Tuesday, November 23, 2010

Chesterton on Science and Darwinism

            In contemporary thought, science is considered to prize above all else the rational faculty of the human mind, and its ability to gain gradual and careful knowledge of the world around it. The freedom and ability of the individual that science implies is frequently contrasted with the rigid and outdated doctrines that religion hands down to its rationally-oppressed followers. In Orthodoxy, G.K. Chesterton proposes a reversal of this view, where it is in fact science that limits and confines the human mind, while Christian orthodoxy emancipates it. This reassessing of the scientific mentality on a whole can be convincingly applied to the scientific microcosm of Darwinism, and as such, is indispensible to the study of critical responses to Darwin's work.

            Chesterton's argument rests heavily on his definitions of 'intellectual freedom' and 'intellectual restriction.' Admittedly, there is a way of understanding intellectual freedom to be the crux of science, insofar as it can imply the autonomy of the individual mind, without dependence upon authoritarian bodies like the Church. However, this is not how Chesterton intends to employ the phrase, and because he builds his argument using alternative definitions that he offers to the reader early on, his argument sits on a sound foundation.

Chesterton sees intellectual freedom as being the at-peace mental state of orthodoxy and faith, and of mental health and sanity. The mind is free when it knows that it cannot understand or explain everything, and is consequently satisfied with there being some mystery in the universe. The underlying axiom is that the universe is too great and complex to be grasped by human reason. The mind is then restricted, oppressed, and dissatisfied when it exists within the confines of a worldview that says everything can be explained rationally, when it actually cannot. As Chesterton says, "As long as you have mystery, you have mental health.... [allow] one thing to be mysterious, and everything else becomes lucid." (23)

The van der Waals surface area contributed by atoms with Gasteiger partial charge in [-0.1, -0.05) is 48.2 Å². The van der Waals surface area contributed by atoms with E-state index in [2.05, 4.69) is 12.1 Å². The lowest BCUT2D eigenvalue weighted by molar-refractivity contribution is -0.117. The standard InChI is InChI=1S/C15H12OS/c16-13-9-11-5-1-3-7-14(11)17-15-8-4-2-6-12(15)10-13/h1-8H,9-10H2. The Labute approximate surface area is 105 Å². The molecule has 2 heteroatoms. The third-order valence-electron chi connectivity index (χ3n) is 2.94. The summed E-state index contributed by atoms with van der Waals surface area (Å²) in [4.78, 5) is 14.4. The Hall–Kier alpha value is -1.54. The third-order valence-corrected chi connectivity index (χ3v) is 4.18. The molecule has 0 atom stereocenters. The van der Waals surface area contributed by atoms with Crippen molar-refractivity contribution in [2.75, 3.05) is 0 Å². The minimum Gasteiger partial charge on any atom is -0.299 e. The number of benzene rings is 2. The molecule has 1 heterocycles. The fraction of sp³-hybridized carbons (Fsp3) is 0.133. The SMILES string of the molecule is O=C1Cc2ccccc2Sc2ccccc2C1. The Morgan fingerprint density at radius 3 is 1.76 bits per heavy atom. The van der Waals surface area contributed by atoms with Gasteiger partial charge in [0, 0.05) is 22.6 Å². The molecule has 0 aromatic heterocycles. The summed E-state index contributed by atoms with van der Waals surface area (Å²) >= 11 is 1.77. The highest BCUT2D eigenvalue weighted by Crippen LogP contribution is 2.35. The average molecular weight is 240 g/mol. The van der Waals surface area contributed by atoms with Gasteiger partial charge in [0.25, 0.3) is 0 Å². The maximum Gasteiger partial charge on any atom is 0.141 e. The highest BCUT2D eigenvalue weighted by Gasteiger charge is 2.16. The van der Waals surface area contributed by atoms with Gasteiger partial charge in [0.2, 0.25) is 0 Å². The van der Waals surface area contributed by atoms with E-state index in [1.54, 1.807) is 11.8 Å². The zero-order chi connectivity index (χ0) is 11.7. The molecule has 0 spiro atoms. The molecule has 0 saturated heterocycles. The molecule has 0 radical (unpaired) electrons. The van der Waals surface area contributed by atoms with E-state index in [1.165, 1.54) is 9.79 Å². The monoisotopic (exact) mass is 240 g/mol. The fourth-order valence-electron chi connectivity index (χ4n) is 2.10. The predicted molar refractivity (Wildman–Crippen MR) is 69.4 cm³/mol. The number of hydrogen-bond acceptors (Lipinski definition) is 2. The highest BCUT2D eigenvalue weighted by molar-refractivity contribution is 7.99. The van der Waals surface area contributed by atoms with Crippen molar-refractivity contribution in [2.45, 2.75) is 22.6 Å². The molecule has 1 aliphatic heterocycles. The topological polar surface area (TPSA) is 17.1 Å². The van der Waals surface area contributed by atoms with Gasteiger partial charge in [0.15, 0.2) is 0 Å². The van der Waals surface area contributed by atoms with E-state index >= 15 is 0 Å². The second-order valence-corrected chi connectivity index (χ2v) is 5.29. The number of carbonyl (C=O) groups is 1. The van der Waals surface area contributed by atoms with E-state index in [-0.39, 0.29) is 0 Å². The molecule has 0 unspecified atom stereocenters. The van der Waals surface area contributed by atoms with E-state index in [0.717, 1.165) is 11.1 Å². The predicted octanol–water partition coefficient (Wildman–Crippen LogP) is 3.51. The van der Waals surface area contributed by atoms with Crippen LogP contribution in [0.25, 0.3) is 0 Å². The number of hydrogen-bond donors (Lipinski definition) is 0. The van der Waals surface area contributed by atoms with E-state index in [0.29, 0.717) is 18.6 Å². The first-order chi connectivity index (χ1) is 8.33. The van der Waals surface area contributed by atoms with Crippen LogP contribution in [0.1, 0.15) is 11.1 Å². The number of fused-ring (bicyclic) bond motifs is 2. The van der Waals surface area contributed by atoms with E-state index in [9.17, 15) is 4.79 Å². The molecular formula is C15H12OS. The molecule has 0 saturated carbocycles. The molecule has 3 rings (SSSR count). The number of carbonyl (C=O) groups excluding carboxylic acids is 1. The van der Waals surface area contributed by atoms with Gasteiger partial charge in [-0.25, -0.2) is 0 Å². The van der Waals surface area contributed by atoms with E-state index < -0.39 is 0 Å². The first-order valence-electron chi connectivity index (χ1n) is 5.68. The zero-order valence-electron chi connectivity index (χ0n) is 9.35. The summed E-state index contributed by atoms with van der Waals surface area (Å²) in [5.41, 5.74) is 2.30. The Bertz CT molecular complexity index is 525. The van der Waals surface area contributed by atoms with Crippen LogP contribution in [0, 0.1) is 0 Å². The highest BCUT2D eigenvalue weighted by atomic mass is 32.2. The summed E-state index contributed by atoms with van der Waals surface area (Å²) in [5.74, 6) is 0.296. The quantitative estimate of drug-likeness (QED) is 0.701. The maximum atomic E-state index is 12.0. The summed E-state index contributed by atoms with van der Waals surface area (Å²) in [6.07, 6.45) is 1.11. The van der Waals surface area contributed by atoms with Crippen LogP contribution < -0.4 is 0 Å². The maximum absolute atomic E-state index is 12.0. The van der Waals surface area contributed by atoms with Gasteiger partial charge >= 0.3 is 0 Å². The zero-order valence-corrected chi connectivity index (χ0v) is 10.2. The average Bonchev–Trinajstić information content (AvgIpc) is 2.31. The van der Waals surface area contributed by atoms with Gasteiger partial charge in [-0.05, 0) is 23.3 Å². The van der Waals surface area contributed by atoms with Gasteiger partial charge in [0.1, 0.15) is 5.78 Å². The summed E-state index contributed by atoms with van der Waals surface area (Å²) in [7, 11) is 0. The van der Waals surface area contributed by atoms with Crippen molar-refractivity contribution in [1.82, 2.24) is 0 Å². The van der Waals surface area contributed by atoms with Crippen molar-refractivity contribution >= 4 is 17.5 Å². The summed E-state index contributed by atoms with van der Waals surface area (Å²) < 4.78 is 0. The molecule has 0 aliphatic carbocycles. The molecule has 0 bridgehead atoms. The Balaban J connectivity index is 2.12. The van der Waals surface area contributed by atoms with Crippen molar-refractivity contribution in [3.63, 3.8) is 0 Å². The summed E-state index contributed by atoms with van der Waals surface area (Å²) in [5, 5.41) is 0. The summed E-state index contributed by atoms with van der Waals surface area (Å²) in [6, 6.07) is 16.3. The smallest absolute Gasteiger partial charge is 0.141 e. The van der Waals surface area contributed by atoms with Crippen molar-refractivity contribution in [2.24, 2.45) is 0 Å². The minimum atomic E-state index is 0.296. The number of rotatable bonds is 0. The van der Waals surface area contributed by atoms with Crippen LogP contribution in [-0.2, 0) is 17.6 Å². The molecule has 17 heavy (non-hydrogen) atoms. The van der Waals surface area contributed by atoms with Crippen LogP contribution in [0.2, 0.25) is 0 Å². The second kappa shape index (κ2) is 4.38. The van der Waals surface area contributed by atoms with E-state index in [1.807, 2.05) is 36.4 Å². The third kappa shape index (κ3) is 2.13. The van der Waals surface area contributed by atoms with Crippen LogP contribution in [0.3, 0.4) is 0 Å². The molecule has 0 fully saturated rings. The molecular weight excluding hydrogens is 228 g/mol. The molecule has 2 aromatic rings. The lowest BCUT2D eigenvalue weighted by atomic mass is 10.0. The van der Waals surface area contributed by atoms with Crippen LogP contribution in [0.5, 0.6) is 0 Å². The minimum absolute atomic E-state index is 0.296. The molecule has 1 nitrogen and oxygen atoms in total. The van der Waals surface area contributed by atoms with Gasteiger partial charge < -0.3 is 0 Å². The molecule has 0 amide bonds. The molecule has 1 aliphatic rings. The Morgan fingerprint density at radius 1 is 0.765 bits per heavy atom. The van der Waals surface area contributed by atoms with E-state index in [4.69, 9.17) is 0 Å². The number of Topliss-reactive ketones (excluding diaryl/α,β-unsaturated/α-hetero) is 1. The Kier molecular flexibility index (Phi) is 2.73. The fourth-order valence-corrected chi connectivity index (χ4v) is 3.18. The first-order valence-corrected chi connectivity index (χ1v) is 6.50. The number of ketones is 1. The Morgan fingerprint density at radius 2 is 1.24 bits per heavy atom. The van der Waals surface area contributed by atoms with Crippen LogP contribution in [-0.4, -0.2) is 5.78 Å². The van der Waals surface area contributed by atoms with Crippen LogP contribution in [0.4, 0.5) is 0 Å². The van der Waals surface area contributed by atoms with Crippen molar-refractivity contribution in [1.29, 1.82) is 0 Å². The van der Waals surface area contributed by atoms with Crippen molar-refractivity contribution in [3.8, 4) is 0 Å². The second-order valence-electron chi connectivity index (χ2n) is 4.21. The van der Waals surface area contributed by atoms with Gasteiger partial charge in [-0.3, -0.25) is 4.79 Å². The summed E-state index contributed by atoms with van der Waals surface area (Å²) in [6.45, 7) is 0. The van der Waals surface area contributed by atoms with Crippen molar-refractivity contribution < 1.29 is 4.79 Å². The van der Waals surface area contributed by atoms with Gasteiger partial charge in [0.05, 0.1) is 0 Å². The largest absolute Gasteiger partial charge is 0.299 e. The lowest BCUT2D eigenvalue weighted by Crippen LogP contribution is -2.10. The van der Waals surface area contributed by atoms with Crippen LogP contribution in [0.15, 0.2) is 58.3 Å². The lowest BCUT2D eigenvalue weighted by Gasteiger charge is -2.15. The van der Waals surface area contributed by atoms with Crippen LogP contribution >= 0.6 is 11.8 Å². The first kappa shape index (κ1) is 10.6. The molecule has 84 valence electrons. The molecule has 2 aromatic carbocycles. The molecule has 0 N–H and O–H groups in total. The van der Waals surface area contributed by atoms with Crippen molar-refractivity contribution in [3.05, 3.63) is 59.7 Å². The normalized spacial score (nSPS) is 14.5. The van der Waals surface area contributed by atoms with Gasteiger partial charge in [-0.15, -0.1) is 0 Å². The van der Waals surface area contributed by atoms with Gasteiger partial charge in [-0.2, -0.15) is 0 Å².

Science demonstrates this idea of intellectual restriction for Chesterton. Science, defined by a materialist ontology, is a worldview 'of insane simplicity' because it rejects mystery. (Chesterton 18) Darwinism, if it is a scientific dismissal of supernatural mystery, posits a mechanism by which nature – without direction, aim, or greater purpose – requires of organisms slow but constant change. All life can be explained this way. Objectively speaking, adhering to this mechanistic view is to explain the world using a process devoid of inherent meaning, which claims to be able to explain all life, and which cannot be escaped. Natural selection is thus, as Chesterton says, "a fixed and godless fate" and an "incurable routine of the cosmos." (124)

It follows then that Darwinism cannot possibly be a liberal, intellectually emancipating worldview, just as science on a whole cannot be. By rejecting anything supernatural and mysterious in favour of singular, inevitable meaninglessness, this brand of Darwinism actually rejects intellectual freedom, and so for Chesterton, sanity itself.

Finally, while Chesterton's method of defamiliarizing us with science leads to orthodoxy being a much saner and more fulfilling doctrine, it remains to be proven beyond doubt that orthodoxy is the only reasonable source of mystery. If Darwinism and science are flawed systems, then it is possible that orthodoxy is imperfect as well. 

- Krisha Dhaliwal

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